The result? Over the 12 months of the challenge, Colliers' C02 emissions avoidance numbers in B.C. Lower Mainland buildings matched those of the three previous years combined. Building operators felt valued, engagement increased, and the company's sustainability culture grew.

3. Use data analysis to check progress and tweak direction

Even the best laid plans for energy management require some fine-tuning. Or an overhaul.

The recommendation is to use detailed analysis of energy use as a regular check-in on your goals, and to not forget to get feedback from employees. Efficiency initiatives that lead to chilly meeting rooms or an ill-timed printer shutdown aren't worth the savings.

Reporting on energy management also helps build or maintain the trust of executives, including those who may be questioning the payback on energy efficiency initiatives.

"It's part of building trust with the executive and all stakeholders," says University of Northern BC facilities manager David Claus. "They need to realize that what you're doing isn't all smoke and mirrors. You need to come back with real proof, real answers."

Sometimes, that analysis can happen in real-time. Property management and real estate company QuadReal is starting to use a variety of sensors for floor-by-floor, room-by-room tracking of HVAC, lighting and other systems in its office buildings, and making adjustments on the fly.

4. Link energy savings targets to compensation

It's amazing what happens when a company prioritizes energy management and sustainability enough to tie specific metrics to compensation programs for managers and executives.

QuadReal has set an 80% carbon use reduction target for its Canadian real estate portfolio by 2050, and integrates its steps to that lofty goal in manager compensation. QuadReal aims to score in the top quartile of the Global Real Estate Sustainability Benchmark (GRESB), which assesses a company's commitment, management, and performance related to sustainability.

Delivering on CO2 emissions reduction and other sustainability goals is increasingly important as investors, including pension funds, evaluate companies' environmental, social and governance metrics.

A 2019 Mercer study on ESG metrics in incentive plans shows that ESG metrics are still a greater priority in European nations than they are in Canada and the U.S. But the same study showed that of those companies embracing ESG in North America, environmental metrics were at the top of the list of the three ESG components.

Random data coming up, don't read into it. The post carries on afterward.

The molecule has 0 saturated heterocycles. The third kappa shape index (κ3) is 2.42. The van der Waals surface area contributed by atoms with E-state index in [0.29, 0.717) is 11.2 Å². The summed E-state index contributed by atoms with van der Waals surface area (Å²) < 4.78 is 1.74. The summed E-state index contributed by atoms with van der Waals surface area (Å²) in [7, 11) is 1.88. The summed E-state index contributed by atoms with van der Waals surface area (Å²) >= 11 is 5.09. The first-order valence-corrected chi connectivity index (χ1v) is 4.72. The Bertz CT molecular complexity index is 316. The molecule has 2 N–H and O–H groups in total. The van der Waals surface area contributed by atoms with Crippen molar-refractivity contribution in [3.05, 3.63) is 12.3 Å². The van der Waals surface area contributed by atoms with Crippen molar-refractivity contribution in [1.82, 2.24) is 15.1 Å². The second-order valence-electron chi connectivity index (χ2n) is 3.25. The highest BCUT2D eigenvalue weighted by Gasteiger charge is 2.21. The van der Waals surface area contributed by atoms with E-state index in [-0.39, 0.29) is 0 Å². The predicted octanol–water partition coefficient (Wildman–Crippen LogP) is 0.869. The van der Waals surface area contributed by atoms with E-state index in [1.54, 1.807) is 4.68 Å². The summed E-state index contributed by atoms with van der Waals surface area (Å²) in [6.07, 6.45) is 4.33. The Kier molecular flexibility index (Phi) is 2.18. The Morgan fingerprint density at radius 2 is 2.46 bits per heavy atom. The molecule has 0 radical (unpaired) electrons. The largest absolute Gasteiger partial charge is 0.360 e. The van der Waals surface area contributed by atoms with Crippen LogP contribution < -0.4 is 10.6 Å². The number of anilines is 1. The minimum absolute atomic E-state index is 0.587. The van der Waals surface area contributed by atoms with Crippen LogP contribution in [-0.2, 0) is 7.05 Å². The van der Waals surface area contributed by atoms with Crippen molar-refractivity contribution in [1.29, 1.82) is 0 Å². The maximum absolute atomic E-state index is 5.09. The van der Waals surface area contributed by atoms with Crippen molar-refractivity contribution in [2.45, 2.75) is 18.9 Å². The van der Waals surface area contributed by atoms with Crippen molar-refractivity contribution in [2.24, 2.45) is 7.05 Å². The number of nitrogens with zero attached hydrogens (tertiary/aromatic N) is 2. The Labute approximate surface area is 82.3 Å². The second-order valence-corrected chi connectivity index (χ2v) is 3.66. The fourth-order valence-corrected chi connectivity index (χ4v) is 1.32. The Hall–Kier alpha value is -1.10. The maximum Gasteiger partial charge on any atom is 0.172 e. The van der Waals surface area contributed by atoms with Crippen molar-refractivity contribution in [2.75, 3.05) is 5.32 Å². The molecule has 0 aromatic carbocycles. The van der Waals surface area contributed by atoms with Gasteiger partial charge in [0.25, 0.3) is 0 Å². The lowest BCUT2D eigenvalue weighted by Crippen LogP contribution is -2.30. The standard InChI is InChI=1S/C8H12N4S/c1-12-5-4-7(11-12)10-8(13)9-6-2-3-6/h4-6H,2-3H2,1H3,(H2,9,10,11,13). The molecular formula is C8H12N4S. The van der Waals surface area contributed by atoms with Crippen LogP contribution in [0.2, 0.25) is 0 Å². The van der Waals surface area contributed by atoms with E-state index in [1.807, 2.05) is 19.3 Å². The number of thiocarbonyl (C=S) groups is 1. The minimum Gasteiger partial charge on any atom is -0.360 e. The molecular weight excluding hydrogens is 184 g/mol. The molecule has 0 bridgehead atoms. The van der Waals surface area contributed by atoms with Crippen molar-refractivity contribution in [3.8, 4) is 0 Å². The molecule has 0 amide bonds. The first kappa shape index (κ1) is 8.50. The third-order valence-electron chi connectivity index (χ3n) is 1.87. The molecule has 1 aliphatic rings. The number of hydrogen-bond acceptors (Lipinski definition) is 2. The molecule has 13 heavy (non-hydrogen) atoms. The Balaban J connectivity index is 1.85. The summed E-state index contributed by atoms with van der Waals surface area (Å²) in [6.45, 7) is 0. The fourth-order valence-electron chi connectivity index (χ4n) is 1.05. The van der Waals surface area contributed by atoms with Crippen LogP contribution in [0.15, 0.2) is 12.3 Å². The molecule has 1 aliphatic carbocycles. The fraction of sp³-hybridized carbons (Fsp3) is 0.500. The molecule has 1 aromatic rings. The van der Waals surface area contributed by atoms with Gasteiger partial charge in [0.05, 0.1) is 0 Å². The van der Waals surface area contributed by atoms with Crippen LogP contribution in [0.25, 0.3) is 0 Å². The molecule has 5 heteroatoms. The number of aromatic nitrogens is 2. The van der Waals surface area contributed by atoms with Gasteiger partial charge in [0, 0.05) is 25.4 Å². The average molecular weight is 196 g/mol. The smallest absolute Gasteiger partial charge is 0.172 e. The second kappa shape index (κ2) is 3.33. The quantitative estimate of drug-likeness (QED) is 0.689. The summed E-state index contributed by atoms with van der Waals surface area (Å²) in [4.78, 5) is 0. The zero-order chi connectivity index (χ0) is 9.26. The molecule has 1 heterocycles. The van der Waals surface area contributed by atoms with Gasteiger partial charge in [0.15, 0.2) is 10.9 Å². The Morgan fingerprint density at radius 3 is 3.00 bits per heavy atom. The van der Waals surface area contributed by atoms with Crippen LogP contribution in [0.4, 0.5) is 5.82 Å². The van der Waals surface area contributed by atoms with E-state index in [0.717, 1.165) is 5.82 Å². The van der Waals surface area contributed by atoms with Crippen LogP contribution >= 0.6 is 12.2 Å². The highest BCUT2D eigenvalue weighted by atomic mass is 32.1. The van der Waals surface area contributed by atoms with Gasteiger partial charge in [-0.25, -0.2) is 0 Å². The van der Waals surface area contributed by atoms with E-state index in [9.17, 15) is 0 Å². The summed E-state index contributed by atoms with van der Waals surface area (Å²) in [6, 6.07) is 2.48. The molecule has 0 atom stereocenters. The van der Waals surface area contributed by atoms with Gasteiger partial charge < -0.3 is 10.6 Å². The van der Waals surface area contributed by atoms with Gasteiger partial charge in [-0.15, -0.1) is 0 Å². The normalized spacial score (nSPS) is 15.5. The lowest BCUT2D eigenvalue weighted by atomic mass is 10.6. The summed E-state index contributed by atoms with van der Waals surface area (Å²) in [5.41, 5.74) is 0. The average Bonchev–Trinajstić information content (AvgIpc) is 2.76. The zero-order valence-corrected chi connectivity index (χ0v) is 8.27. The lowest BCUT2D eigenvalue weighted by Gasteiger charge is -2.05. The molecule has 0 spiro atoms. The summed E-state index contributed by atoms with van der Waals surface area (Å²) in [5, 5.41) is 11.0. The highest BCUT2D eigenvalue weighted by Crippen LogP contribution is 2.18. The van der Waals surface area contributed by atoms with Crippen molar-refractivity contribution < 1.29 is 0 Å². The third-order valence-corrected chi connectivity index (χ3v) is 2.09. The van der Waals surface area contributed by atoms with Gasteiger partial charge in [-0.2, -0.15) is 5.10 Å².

5. Link sustainability success to the company's brand

When a company wears its green credentials on its sleeve, it has a reputation to live up to. Making commitments public, and showcasing sustainability efforts as part of a brand, puts pressure on everyone in the organization to take part.

The University of Northern B.C. did that by calling itself "Canada's Green University", and it received international acclaim for its bioenergy plant that uses wood waste to generate heat for campus buildings, just one of its energy management initiatives. All along, it got consistent pressure from students to live up to its "Green University" brand.

Real estate and property management company QuadReal is backed by Canadian pension funds, and often gets questions from fund managers – and even from individual pensioners – about their sustainability practices. "We have to answer to our pensioners, who have high expectations and standards," says Nisha Agrawal, who as QuadReal's sustainability analyst is often tasked with answering those questions.

Agrawal says sustainability also matters to many tenants, pointing to a QuadReal-commissioned analysis of 10 years of data that found that green-certified buildings produced a slight rental premium. "That reinforced that what we were doing mattered to tenants," says Agrawal.